He was known as a movie director favoring a low position with distinct low camera angles filmed just above the ground and stern frontal fixed shots. Scenes taken from a low position, such as 'the family gathering around the table' or 'father worried about his unmarried daughter losing her chance of marrying' and 'father thinking about his daughter' were typical scenes from domestic life dramas on Japanese TV that were perfected by Ozu.
Yasujiro OZU's transition shots did not follow ordinary movie conventions such as the rule that the transition shot should not pass an imaginary line. Many had pointed this out during Ozu's lifetime and since he used this technique with confidence, all his work from the mid-period onwards follow this characteristic of transition shots crossing an imaginary line and finally taking direct shots of objects. Such intentional breaking of movie technique rules give his work a distinct sense of timing and positive uneasiness, which is especially valued by movie critics outside Japan.
Masahiro SHINODA, his younger colleague at Shochiku, made the unique comment that 'things disappeared in his movies.'
The critic Saburo KAWAMOTO commented that he was influenced by the Shirakaba movement and Kafu NAGAI.
The posthumously produced documentary, "I was Born, But...a Yasujiro Ozu biography" contains important recollections from three people, Keisuke KINOSHITA, who brought success for Shochiku together with Ozu, Kaneto SHINDO, who became an independent when he was virtually kicked out of Shochiku, and Shohei IMAMURA, who parted ways with Ozu when he questioned his way of doing things. The documentary was directed by Kazuo INOUE, who was looked after by Ozu and called by the nickname "Ban-san".
Ozu's post-war works after "Banshun" were highly evaluated in Japan and were successful, but he became increasingly known as a 'director of old-fashioned domestic-life dramas' after his death.
This is in part due to the rebellion against directors of the former generation by the then newly established directors such as Nagisa OSHIMA, Masahiro SHINODA and Yoshishige YOSHIDA who were part of the 'Japanese New Wave.'
A little while after his death, the international repuation of his work, especially in France, improved and his distinct movie style was considered novel, with many famous people from the movie industry starting to talk about their admiration of Ozu's work. In Japan too, Shigehiko HASUMI wrote energetically and worked for a re-evaluation of Yasujiro OZU.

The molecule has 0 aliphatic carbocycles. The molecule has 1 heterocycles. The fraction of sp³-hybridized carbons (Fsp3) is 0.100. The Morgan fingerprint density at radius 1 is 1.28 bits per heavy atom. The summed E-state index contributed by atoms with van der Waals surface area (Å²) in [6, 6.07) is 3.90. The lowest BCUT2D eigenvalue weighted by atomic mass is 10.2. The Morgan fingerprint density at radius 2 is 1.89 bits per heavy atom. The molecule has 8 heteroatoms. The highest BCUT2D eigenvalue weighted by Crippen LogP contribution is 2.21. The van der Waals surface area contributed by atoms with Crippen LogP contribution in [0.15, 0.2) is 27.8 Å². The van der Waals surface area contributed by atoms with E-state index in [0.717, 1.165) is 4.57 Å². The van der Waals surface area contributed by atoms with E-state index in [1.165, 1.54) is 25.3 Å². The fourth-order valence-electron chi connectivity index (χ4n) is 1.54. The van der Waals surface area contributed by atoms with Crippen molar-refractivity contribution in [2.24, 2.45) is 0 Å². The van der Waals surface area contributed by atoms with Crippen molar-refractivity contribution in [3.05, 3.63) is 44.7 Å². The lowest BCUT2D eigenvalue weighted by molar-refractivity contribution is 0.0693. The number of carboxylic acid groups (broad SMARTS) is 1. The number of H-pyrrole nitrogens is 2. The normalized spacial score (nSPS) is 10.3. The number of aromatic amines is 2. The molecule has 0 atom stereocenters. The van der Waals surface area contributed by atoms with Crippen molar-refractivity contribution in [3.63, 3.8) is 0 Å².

2003 was the centennial of Ozu's birth. Many commemorative projects were started and commemorative events such as movie showings were held around the country.
He is known internationally as an image artist more than a movie director. Alongside Kenji MIZOGUCHI, Mikio NARUSE and Akira KUROSAWA, Ozu is highly regarded and his work, "Tokyo Monogatari" is particularly popular in Europe.
Many writers who admire or clearly state that they have been influenced by Ozu can be found throughout the world. These include many esteemed movie producers.
He directed a total of 54 works.
The copyright protection (50 years after release and 38 years after the death of the director) for works up to 1953 is considered to have now completely ended. Therefore, several of the works are now released as public domain DVDs.
Although according to records the original recordings were produced with sound, the copies on sale today are silent versions.
Archives, Related Facilities
Onomichi Motion Picture Museum
This museum is to be found in Onomichi City, which was the location of Tokyo Monogatari. It displays documents related to Ozu's movie production methods.
This is a traditional guesthouse facility in Chigasaki City. Ozu used it as a work room.
This is a mountain resort villa in Tateshina Kogen where Ozu and Kogo NODA worked together on scripts after 1954. The running of the building was taken over by the people in and around Chino City, Nagano Prefecture and it was moved to Pool-daira for preservation and public viewing in 2003. This villa hosts the Yasujiro OZU Commemorative Tateshina Kogen Movie Festival each year.